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Namibia Namibias Southern Region

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The Southern Region

Touring Namibia’s South with Yourself for Company
In soft waves the red and yellow sand mountains of the Namib Desert stretch all the way to the horizon and beyond. At dazzling depths the gorges of the Fish River Canyon cut into vast plains. With untamed pride the rugged mountains of the Naukluft rise into the brilliant blue sky.

Travelling through these stupendous landscapes you will not only look about in wonder but you will also look into yourself with very different eyes. Only occasionally will you spot a farm far off the gravel road; villages and towns are even rarer. You will see surface water only in the shape of the Orange River (Gariep), Namibia’s southern border, and in a few dams; rain is scarce and falls in small quantities. It is this very austerity which makes the south so fascinating. Unique plants like the quiver tree, halfmens or resurrection plant have adapted to this habitat. This is the home of Springbok, Oryx and Ostrich. Man, on the other hand, is often merely a guest, tolerated temporarily, like the deserted diamond settlements Pomona or Kolmanskuppe.

The following descriptions and details are not in alphabetical but in geographical order, in line with the general travelling route from the capital, Windhoek, in the centre of the country down to Keetmanshoop in the east, to the Fish River Canyon, then west to Lüderitz on the Atlantic coast and from there back north to Sossusvlei in the Dune Namib.
 
Rehoboth
The beginnings of this settlement date back to 1845 when the Rhenish Mission Society founded a mission station for the Swartbooi-Nama in the vicinity of a hot spring. In 1864 the station was abandoned, however. In 1870 Kaptein (leader) Hermanus van Wyk settled in Rehoboth with about 30 families. The settlement expanded around Paul’s Church, built in 1907, but did not develop a real centre. The hot spring is still there and supplies 'Reho Spa' with thermal water. The former lodgings of the postmaster of 1903 house a museum, where you can learn more about the Baster and other peoples of Namibia.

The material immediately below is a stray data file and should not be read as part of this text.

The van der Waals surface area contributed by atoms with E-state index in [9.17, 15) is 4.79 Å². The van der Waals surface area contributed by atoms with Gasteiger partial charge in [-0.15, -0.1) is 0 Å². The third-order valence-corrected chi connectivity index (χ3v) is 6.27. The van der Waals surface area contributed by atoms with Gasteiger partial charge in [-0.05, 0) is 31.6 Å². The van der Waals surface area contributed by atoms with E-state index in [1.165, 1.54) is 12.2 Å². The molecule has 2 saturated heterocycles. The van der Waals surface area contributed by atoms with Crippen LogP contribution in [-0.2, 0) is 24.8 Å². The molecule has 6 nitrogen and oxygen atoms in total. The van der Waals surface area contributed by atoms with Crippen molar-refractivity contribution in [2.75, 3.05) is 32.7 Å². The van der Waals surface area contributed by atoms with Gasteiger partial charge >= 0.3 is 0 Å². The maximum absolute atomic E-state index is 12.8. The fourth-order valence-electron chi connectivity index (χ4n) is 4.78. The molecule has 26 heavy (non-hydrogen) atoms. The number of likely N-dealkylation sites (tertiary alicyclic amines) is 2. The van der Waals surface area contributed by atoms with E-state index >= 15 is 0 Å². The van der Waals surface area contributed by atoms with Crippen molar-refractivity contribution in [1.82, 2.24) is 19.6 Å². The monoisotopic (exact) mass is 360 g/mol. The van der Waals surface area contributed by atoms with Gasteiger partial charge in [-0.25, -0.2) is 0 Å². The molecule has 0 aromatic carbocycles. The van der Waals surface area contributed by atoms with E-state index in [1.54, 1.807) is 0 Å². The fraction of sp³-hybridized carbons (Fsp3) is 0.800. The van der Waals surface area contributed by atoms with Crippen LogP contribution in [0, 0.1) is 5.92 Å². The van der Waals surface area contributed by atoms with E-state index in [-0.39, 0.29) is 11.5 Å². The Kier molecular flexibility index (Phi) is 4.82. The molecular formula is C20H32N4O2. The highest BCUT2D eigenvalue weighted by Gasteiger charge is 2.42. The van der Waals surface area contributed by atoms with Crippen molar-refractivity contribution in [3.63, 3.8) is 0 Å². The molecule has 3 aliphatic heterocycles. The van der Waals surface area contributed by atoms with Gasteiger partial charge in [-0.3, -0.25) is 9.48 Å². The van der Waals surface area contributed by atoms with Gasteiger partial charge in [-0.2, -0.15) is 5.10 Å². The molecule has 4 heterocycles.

Oanob Dam, which supplies Rehoboth with drinking water and serves as a nearby recreational area, is situated north-west of the town. The camelthorn tree forest, with many of these acacias unusually close together, is located to the south-east.
 
Hoachanas
Slightly north of Hoachanas, at Farm Jena, the workshops of the well-known Namibian embroidery business 'Anin' (Nama: many birds) can be found. Home textiles, from table linen to bed linen, are created there from high-quality materials.  

For many Nama families living around Hoachanas this craft is the sole source of income. Blue skies and excellent thermal conditions in the south are ideal for gliding. Thus a flying centre in the vicinity of Hoachanas has turned into a mecca for gliders.  
 
Hardap Dam and Recreational Park
Since 1963 the Fish River has been dammed up near Mariental to form Namibia’s largest artificial lake. With a capacity of about 320 million m³ it supplies Mariental with water and is also used for irrigating cultivated land below the dam’s wall. In 1964 an area of 250 km² next to the lake was proclaimed a nature conservation area. Hartmann’s Mountain Zebra, Kudu, Oryx, Hartebeest, Ostrich and Black Rhino can be encountered in the surrounding areas.  

Over the years Hardap Dam has also become a refuge for birds, including aquatic birds. Pelicans breed here, and the cry of the famous African Fish Eagle can be heard and the rare African Spoonbill can be spotted. In a country, where surface water is a rarity, a lake is tremendously attractive.  

Therefore a rest-camp was built in 1974 above the dam’s wall. The lake is ideal for aquatic sports; apart from fishing you can take a boat trip for a closer look at the bird islands, go on a game drive or a hiking tour.
 
Gibeon
This sleepy hamlet became world famous for its meteorite shower. Around 1911 geologist Dr. Paul Range brought 37 large pieces, weighing about 31 tons in total, to Windhoek. Some of the pieces, an iron-nickel mix, can be seen in museums all over the world – including the museum of the Geological Survey of Namibia in Windhoek. Gibeon’s meteorites also adorn the fountain in Post Mall Street in downtown Windhoek.

Gibeon is the settlement area of the Witbooi-Oorlam. One of their leaders was the legendary Hendrik Witbooi, who fought against German colonial rule from 1904 and was killed in action in 1905. He is depicted on Namibia’s banknotes. Seven decades later his grandson Hendrik (Samuel) Witbooi followed his example: to protest against South African Apartheid policies he joined the resistance movement SWAPO in 1976. He subsequently lost his post as a headmaster and went on to found a private school which no longer followed the prescribed syllabus.